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Collaborative Efforts for Reducing Community Risk in the Wildland Urban Interface

The risk of wildland and wildland-urban interface fires is increasing in both significance and prevalence in the United States. Reasons for this trend include; the growing density and decreasing health of our forests; a hotter and dryer climate trend; and the increase in the number and density of homes built in the wildland-urban interface. The statistics show a general trend of an increasing size of wildland fires, an increase in number of homes destroyed, and an increase in both suppression costs and of financial losses due to wildland-urban interface fires.

Whatever specific solutions are enacted for this growing problem must be collaborative. The National Cohesive Wildland Fire Management Strategy (Cohesive Strategy) consists of three tenets in which these collaborative solutions can be explored: landscape scale forest management, the promotion of fire adapted communities, and collaborative response. The intent of this position is to focus on the second tenet – collaborative action in promotion of fire adapted communities (FAC) to reduce risk. In general terms, the actions taken by a community before a wildland-urban interface (WUI) fire have a direct impact on the survivability of the values at risk – people, property and resources – once a fire starts. Cooperation and coordination between all stakeholders in the community is critical to the success of their fire adaptability. The local government fire service is a key stakeholder and one that can and should be a leader in developing, implementing and monitoring the initiatives utilized by the community to accomplish this goal. At the same time, support from the state and federal levels in the form of coordination and programmatic support for resources that are vital to the mission must continue for locals to have a real impact on the national priorities outlined in the Cohesive Strategy. By focusing on maximum utilization of local government fire service resources and cooperation from partners, the International Association of Fire Chiefs (IAFC) will promote the continued cohesive efforts to make America’s communities adapted to wildland fire for when, not if, a fire will strike.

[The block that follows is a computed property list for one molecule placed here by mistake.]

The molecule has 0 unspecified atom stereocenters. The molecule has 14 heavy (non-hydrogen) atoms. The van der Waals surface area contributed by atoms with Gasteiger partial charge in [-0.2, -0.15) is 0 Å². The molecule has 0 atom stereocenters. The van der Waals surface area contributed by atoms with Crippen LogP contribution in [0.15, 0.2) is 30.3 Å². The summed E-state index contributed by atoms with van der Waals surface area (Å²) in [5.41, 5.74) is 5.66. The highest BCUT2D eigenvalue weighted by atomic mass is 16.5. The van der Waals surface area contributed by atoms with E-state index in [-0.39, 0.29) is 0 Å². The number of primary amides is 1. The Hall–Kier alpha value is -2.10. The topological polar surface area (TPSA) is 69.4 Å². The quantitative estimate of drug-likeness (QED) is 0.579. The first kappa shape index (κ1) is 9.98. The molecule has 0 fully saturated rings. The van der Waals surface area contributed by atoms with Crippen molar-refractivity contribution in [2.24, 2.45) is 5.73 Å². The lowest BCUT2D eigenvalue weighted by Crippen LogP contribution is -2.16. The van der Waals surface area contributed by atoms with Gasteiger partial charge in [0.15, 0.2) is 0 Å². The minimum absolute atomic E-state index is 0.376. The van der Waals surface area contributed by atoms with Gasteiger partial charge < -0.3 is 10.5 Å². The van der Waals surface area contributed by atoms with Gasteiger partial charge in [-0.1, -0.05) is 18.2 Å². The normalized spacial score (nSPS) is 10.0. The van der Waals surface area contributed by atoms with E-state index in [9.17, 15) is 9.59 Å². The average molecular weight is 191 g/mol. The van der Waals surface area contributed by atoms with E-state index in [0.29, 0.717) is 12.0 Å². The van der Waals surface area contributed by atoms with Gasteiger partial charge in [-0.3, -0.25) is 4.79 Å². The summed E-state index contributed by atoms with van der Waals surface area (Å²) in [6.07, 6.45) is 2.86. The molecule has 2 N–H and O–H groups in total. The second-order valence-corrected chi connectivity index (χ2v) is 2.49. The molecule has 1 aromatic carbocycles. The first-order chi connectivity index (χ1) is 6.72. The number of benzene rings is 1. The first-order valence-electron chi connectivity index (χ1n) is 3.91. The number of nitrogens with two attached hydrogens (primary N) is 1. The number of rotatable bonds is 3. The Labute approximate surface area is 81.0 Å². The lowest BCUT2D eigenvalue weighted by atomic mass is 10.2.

The IAFC believes in collaborative efforts to reduce risk in communities and to be better adapted to wildland and WUI fires. The IAFC is well-positioned to mediate and promote solutions involving multiple levels of governmental, private, and non-governmental organizations. The IAFC through its Wildland Fire Policy Committee chooses to focus on the following areas in order to promote the greatest collaborative effort working toward addressing the national wildfire risk:

1. Risk assessment – The IAFC believes that wildland fire risk is the chance of fire start based on the presence and activity of causative agents and the chance of suffering harm or loss. Hazard assessments are key in determining this risk and include a wide variety of considerations such as fire history, forest health, fuel types, loads and condition, weather patterns and topography. The IAFC believes these assessments are crucial first steps in FAC. The IAFC promotes the necessity and importance of risk identification and assessments, and supports its members and fire and emergency services officials in completing these first steps.